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Chris Di LulloSr. IT Pro Marketing ManagerTwitter | LinkedIn
Jonathan RozenblitTechnology AdvisorMicrosoft Canada
Stephen IbarakiIndustry AnalystFCIPS, I.S.P., ITCP/IP3P, DFNPA, CNP, FGITCA, MVP
John did a great blog on RSS that is very useful, but let us step back and talk about corporate Blogs which drive RSS. I believe Blogs are the richest form of current information available and if you don’t tap into them extensively as IT Managers/Professionals, you are missing a great resource. And, they represent a real opportunity for you to stay ahead of your clientele if you initiate one for your company. I say, there is nothing better than an ongoing, dynamic and real-time dialogue. Maybe, that is why there are 6 million Blogs and growing.
Online content is outstripping traditional media (newspapers, magazines, television) and blogs are the revolution leading this change with more than 40% of internet users in 2005 obtaining the bulk of their information online. From the September 12/2005 issue of Information Week where BLOGS ARE HURTING BUSINESS PUBLISHERS, “The news and trade market is in for some rough weather, according to report released Monday by researchers at Outsell Inc. Traditional segment leaders--newspaper companies and business trade publishers--face disruption from online competitors.” In 2004, the influential “Time Magazine” name Blogs as the “Time Person of the Year”—the reason is obvious—they can’t be ignored as the new media. The World Press Baron, Rupert Murdoch indicates this year in a speech to Editors in Washington DC that Print Publications must move online and make heavy investments/acquisitions into a blog form. These trends are also backed up by research done by PEW Research on consumer trends--the shift to blogs is unavoidable.
Should IT Managers and Professionals use and reach out to their audiences using this Blog medium for communication?
I found this Morgan Stanley research report about internet trends of great value. On page 12, the report shows communications today is about: Moble, VoIP, IM, Email, and Blogs. I believe that, to continue to be viable, these techniques have to be used and implemented.
Blogs are rapidly taking over e-mail and other forms of communication internally within companies and externally with clients / customers with significant improvements in communication productivity--often more than a 50% improvement. You have heard about the big companies using it with great success. RSS Syndication then provides the vehicle to keep you and your clientele alerted and notified.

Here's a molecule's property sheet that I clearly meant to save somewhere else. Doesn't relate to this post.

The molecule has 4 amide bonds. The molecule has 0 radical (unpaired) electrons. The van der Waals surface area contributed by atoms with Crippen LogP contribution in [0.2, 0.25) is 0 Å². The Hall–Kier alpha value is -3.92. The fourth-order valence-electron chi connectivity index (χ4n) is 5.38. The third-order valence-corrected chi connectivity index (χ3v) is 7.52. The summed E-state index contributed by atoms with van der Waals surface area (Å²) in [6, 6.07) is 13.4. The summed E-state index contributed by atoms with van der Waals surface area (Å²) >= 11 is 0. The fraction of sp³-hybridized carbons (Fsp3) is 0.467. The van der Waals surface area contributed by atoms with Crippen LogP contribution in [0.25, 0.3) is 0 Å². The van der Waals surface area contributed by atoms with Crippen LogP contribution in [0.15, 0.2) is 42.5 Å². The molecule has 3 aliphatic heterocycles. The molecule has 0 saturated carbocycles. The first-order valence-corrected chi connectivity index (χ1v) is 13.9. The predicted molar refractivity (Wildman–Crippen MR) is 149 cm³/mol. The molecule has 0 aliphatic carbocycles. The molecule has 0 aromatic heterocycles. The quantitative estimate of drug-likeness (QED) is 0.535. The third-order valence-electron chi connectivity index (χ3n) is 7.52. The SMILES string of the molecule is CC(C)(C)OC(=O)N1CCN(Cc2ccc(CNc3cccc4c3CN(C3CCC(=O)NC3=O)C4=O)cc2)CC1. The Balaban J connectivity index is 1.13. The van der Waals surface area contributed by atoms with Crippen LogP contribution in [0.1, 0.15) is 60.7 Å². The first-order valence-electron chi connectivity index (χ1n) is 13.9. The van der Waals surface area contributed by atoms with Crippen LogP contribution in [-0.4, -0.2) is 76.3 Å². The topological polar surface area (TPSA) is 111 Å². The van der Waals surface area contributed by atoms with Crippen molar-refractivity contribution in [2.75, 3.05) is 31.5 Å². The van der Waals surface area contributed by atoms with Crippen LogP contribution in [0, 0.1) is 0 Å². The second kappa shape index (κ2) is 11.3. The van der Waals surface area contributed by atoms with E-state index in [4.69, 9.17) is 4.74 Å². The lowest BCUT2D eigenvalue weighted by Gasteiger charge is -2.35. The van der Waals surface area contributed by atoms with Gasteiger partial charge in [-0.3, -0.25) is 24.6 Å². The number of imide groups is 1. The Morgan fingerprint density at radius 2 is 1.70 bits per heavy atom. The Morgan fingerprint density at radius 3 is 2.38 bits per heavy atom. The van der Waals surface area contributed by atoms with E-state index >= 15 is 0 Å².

Syndication Services with RSSBlogs are a good resource for research for IT Pros, and a vehicle for keeping together on the same page when your IT team members are working on the same project. Research or information is the most highly used activity for online IT Pros. An older research strategy is to save any URL that deals with a topic as a URL Favorite.
Question: do you use all your favorites and check them often? Or, do you end up with so many, they no longer become useful?The answer to this dilemma is RSS. RSS [Really Simple Syndication, Rich Site Summary, or RDF Site Summary] allows you, the IT Manager/Pro, to be updated automatically when there are changes to web content.
How does RSS work? It's an XML data format that allows content providers to syndicate a list of content items available on a Web site. Content providers create RSS files [feeds] on their Web servers by using simple programs. The RSS file contains placeholders for data using starting and ending tags. Each item in a RSS feed is described in XML by attributes such as title, date, author, and content summary. Content subscribers can scan the content descriptions to see which entries they want to read. If you want to read the whole content, then you use an RSS reader to access the information on its original Web site. RSS feed providers can register their RSS feeds with multiple RSS aggregators/readers to maximize distribution. And you, as an RSS subscriber can use your reader to register with multiple Web sites. Using an RSS reader, you can simply go to any RSS feed page, click on the button next to the feeds you want and follow the prompts.
How can you use it in business?RSS is undergoing a fundamental evolution where data is both syndicated and consumed automatically by software programs. Gartner explains that "a credit card company could provide an RSS feed describing the last 10 transactions on a card for users who want to monitor accounts for identity theft, [or] an enterprise resource planning application could provide highlights of inventory data to authorized users via an RSS feed." Doesn’t this sound better than e-mail to you? Before you ask, yes security is still an issue…
Gartner forecasts RSS feeds will be utilized by aggregation and data mining systems. And I believe if you think about it, you can find many other uses. Do you have any to share?
And Gartner projects application-generated RSS data will be the norm. For this reason, consider putting it on your radar map of things to think about for 2006?
It's simple, easy, proven, and free – all good signs for tight IT budgets. You read the reports about knowledge management—how about using RSS as a tool here? According to recent news reports, it complements e-mail, instant messaging, file sharing, data dissemination tools and collaboration suites. For the future, why not plan on distributing feeds to your different client communities and auto-categorizing information in categories or taxonomies? If you have a story to share about your Blog and RSS feed experiences, I would love to hear it…